Sergey Brin said Google agreed to the censorship demands only after Chinese authorities blocked its service.
Brin described China’s demands as a "set of rules that we weren't comfortable with" but added that Google’s competitors complied with the same demands without international criticism.
"We felt that perhaps we could compromise our principles but provide ultimately more information for the Chinese and be a more effective service and perhaps make more of a difference," Brin said.
Google's China-approved web service leaves out politically sensitive information that might be retrieved during searches, such as details about the Tiananmen Square suppression in June 1989.
Its agreement with China has provoked criticism from human rights groups.
"Perhaps now the principled approach makes more sense," Brin said.
Brin said Google was trying to improve its censored search service, Google.cn, before deciding whether to reverse course.
He said virtually all the company's customers in China use the uncensored service.
Chinese-based internet users trying to access Google’s main have recently complained about problems website ranging from intermittent access failure to sustained blockage.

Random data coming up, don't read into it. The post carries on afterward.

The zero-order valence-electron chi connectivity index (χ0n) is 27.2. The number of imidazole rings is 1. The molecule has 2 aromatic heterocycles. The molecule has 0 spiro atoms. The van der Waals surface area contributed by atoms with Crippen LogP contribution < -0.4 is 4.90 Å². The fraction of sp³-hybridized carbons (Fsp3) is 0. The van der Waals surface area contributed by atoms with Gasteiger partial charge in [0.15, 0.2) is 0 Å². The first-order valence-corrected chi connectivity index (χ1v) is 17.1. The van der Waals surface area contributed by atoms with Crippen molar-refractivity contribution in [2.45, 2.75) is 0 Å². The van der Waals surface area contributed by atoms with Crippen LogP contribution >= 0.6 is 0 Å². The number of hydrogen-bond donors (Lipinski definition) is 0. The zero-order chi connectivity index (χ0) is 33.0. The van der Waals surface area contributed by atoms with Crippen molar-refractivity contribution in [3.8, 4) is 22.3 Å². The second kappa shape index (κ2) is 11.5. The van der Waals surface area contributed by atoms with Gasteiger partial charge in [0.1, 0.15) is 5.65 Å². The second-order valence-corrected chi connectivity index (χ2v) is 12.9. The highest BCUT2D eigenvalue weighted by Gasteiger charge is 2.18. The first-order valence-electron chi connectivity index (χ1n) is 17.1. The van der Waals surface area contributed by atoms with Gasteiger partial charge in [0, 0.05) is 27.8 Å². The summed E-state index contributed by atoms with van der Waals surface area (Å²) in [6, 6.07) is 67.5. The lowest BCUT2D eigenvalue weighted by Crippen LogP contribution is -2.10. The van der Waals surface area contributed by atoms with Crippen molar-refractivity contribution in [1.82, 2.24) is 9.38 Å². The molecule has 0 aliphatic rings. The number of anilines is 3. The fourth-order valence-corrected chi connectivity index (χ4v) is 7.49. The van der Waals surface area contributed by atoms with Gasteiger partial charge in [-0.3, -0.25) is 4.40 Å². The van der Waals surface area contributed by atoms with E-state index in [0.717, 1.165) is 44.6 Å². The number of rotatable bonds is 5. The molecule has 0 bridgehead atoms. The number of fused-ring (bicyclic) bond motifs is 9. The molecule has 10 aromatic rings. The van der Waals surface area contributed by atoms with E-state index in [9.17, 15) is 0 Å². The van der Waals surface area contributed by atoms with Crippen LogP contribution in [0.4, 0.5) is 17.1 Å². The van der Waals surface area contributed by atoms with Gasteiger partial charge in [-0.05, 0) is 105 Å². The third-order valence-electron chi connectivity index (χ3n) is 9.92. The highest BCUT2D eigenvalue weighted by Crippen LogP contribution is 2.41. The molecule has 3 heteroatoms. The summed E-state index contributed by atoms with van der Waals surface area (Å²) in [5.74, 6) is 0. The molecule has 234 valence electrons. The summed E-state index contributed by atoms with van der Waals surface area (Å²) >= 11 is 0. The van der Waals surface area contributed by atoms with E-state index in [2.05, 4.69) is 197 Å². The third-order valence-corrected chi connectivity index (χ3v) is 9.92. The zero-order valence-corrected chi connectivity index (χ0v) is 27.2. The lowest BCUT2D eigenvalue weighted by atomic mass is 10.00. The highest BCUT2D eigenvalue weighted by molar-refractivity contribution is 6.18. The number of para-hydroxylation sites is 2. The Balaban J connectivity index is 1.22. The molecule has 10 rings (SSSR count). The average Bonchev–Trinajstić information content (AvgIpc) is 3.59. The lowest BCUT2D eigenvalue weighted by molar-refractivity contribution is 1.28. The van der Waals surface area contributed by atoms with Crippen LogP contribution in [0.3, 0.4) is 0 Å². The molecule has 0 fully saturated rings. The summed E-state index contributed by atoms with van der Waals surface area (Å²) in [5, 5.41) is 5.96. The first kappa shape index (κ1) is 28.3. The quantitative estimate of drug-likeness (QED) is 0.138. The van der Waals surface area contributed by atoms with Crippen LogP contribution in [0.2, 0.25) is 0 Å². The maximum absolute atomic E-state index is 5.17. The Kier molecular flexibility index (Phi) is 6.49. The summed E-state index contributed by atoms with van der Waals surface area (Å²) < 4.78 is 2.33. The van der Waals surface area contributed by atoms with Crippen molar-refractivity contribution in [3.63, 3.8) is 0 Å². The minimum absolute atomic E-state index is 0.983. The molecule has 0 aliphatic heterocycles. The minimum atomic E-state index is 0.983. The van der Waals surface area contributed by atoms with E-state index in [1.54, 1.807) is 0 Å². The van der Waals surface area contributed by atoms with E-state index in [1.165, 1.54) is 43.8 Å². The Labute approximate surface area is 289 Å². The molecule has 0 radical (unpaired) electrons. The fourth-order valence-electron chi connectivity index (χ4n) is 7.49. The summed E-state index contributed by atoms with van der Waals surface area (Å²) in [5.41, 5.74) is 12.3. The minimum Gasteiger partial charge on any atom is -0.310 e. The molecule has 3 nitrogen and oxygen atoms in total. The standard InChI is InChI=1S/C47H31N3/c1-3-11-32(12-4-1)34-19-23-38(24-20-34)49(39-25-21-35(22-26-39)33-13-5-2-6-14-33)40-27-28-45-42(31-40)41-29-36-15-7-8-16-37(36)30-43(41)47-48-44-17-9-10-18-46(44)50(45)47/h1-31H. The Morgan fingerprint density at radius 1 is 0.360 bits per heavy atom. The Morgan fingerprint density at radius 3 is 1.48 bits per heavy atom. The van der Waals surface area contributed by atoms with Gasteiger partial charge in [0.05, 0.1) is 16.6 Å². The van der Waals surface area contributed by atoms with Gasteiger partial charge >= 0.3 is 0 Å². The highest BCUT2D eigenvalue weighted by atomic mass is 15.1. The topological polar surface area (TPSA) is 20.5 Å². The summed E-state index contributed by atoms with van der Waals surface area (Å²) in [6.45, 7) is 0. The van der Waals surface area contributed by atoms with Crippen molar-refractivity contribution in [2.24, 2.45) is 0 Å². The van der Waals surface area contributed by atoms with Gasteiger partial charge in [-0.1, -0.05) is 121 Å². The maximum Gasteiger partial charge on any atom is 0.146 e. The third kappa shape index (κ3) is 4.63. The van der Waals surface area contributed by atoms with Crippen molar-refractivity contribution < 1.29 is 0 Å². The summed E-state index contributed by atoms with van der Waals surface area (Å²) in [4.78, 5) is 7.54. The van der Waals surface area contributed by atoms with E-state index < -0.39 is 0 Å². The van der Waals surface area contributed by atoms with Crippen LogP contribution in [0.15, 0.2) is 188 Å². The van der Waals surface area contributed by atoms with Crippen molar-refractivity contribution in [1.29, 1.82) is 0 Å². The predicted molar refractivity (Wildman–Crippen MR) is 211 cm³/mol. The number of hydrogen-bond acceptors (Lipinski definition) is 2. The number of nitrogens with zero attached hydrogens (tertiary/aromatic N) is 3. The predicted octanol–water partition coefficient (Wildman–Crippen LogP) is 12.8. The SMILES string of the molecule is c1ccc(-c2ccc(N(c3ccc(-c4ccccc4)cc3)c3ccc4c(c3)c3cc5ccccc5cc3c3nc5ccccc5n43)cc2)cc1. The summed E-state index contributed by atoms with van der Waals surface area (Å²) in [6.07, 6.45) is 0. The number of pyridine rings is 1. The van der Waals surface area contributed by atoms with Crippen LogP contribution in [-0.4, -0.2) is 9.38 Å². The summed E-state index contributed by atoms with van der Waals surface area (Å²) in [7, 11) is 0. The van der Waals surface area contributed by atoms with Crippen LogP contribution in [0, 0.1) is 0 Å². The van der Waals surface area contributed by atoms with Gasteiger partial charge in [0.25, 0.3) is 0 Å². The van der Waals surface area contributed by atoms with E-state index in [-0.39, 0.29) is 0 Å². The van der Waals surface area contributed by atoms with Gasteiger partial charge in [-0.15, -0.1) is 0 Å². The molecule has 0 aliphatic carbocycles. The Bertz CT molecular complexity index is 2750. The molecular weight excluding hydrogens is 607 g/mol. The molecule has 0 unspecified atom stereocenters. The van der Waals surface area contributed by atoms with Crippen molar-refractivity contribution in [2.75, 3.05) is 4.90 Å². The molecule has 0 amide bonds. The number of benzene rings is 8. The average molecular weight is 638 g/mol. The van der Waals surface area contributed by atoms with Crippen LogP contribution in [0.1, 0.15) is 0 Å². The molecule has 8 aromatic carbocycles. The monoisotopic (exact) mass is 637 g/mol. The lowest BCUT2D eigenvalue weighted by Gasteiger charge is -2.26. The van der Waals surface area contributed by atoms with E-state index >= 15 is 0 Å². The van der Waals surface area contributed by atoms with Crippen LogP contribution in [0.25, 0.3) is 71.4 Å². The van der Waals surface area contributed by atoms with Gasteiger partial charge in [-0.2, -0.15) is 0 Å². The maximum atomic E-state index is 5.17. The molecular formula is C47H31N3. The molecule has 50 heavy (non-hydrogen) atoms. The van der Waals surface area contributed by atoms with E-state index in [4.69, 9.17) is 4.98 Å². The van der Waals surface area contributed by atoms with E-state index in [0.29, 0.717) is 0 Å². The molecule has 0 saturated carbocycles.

Google said it had received notice of the access difficulties and was investigating the cause. "We are currently looking into these reports but as yet don't know why these access problems are occurring," said Cui Jin, a Google official.
Google is just one of the websites recently affected by access problems. Internet users have reported problems accessing email accounts and online chat servers linked to servers overseas including Google's Gmail and MSN Hotmail accounts.
The Paris-based group Reporters Without Borders has said the main website, http://www.google.com/, is no longer accessible in most Chinese provinces due to censorship and criticised the "unprecedented level of internet filtering in China."
The group linked the access problems to the passing of the 17th anniversary of the Tiananmen Square crackdown on June 4.
An official from the ministry of information industry, China's internet regulator, admitted she had also had trouble accessing Google, but declined to comment further.